“I don’t know how this happened, but my agency wanted me to go to Vogue and meet the bookings editor. I remember that Grace Coddington had two options on me, because Bruce had told her about me. He wanted to use me for a story, and she wasn’t sure because she hadn’t met me. I went and met her, and then both of my options released, so I was like, ‘I guess that didn’t go so well’! But then I got two more jobs with her, one with Bruce, and the other with Arthur Elgort. They were both in the same week, and I was going from Florida to L.A, and they were both big stories.”

Getting the stamp of approval from Grace Coddington:
“I remember being super nervous and thinking Grace didn’t like me a lot. We were being given rides to the airport all together. I was the first one to get off, and I was thinking, ‘I blew it, I sucked.’ I was getting out of the van and Grace got out too, and she took me and said, ‘I just want to tell you that I haven’t seen something like that since I discovered Pat McGrath. I want you to be on my team.’ I was very happy, I was over the moon! I have Grace to thank for a lot. I worked with Carter Smith a lot when I started, I did a lot of cool shoots with him. Same with Peter Lindbergh. I still work with Bruce and with Annie and Grace.. I had a dream list and I got to work with everyone because of her.”

On never thinking she’s “made it”:
“No way José! I always say; you’re only as good as your last job. You can never be that comfortable with yourself. You can feel like you nailed something and someone else feels like you didn’t. You have to sort of accept that in this industry, there are a lot of highs and lows, which I think is a part of being a freelance hair or makeup artist. They have no commitment to you. You think you have relationships with people, but you don’t know. That’s tough.”

Her signature beauty ‘look’:
“I know people think that I do a really good kind of makeup that’s not like a mask. I think it’s more enhancing. I think in terms of celebrity-driven and editorial, it’s a bit different because you want to be able to do anything. But I think that I tend to like women. We get along well and I feel like we all have similar insecurities. Being a makeup artist on set, you have to be very sensitive to people, how you carry yourself, and how you handle certain situations. I think that helps when you’re trying to make people feel better when you’re doing things like, let’s say, a magazine shoot with someone who is out of their element. Like an actress who has to play that they’re a model. I try to be good at making women feel beautiful but also comforting—how I would want someone to be with me. You never get told about that part.”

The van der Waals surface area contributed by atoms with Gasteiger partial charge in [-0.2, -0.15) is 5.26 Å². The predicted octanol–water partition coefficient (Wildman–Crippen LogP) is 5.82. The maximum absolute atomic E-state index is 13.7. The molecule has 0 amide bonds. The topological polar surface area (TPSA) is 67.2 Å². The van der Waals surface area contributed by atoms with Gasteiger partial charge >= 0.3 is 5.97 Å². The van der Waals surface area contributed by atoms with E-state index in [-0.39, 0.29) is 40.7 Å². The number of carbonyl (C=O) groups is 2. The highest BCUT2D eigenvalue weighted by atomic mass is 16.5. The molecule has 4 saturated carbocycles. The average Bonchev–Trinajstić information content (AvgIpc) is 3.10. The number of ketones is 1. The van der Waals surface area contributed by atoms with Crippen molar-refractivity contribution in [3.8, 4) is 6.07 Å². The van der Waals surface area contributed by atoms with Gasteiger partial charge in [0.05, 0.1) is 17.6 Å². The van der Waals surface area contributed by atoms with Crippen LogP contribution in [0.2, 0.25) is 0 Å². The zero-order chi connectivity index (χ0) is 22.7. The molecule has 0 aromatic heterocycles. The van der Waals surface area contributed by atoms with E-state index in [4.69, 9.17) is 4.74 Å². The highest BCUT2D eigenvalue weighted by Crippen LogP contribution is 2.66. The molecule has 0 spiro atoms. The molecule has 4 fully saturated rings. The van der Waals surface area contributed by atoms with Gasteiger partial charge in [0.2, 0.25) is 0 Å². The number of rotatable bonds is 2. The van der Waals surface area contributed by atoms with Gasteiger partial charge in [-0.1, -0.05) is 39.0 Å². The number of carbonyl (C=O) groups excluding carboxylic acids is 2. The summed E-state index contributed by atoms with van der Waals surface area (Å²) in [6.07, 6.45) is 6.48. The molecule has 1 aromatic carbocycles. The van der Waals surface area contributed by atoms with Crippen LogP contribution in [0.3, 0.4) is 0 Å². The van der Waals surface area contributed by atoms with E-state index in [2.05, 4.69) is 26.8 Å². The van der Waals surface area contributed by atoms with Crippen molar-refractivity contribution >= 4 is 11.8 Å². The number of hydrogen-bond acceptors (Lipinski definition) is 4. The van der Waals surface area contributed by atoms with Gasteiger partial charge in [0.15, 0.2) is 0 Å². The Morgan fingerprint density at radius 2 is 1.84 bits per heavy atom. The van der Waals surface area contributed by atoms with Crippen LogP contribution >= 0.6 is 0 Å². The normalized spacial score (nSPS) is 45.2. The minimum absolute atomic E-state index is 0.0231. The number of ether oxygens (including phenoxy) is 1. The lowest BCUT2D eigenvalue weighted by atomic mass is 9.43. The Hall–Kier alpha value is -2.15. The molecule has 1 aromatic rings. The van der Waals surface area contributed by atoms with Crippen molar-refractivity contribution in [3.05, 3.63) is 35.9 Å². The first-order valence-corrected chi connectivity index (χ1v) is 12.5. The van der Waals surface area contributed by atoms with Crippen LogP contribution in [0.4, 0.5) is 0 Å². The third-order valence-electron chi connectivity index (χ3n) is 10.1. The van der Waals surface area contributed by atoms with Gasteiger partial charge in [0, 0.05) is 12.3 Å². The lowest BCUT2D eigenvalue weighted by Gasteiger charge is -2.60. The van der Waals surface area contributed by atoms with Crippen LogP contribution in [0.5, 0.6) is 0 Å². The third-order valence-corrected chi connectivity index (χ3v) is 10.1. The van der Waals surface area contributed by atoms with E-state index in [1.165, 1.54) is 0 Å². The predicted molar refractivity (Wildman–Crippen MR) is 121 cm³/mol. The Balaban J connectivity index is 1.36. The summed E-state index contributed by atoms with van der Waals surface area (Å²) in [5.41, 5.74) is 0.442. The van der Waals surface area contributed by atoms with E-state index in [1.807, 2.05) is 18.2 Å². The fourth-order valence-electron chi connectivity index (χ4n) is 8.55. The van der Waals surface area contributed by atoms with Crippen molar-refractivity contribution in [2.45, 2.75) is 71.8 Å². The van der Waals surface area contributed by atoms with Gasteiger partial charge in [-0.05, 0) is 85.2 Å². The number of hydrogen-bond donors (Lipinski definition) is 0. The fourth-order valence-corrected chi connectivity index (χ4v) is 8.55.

How social media’s changed the industry:
“It is fascinating to me how quickly it’s happened and how quickly people have latched on to the pace. It ends up feeling that maybe social media is where people might end up going for reference, rather than to a book shop. I think people respond to flaws, and what is real, and I guess that’s from all this reality stuff taking over.”

How she began working with SK-II:
“I’ve adored them for such a long time. Their whole message is about powerful women that are being empowered, not a lot of crap. They love for me to talk about other brands, which just is really amazing. They want everything to be as authentic as possible. They came to me, which I felt incredibly blessed for. I guess maybe some people know I love skincare! I feel so at home with them because I am so familiar with the products. Cate Blanchett approached them for her collaboration, because she was so impressed with the product.”

Her hero products:
“My must-haves from SK-II are the Midday Essence and the Facial Treatment Oil. I’m mostly obsessed with the LXP products. Those are my jam. I do use the Facial Treatment mask when I travel.

I always have a pore minimizing cream from Clinique—it’s like a makeup product, you can use it for a foundation. I love CHANEL’s Le Beige foundation, it feels like a very youthful finish. I love the Clé de Peau concealer. I love the CHANEL eyeshadow cream pots. For lipstick, I tend to go to Yves Saint Laurent because I love the pigmentation. I like Bite Beauty also for good pigment, and they have a nice story. For body, we mix Becca highlighter with a Dr. Hauschka body cream for really nice, luminous skin for shows. I love Egyptian Magic for the body—I love NARS. They have a lot of great sticks for bronzer and highlight. I tend to go to different people for different things.”

Her advice for aspiring makeup artists:
“In the beginning, it is most important to sort of be hungry. Go for as much opportunity as you can. Put yourself out there, and don’t worry about being paid necessarily—that will come later, hopefully! It’s all about the experience, expanding your portfolio, trying new things, pushing yourself and meeting as many people as possible. Sticking to what is your style, committing to something and not being all over the place.”

Part of the series:

In The Kit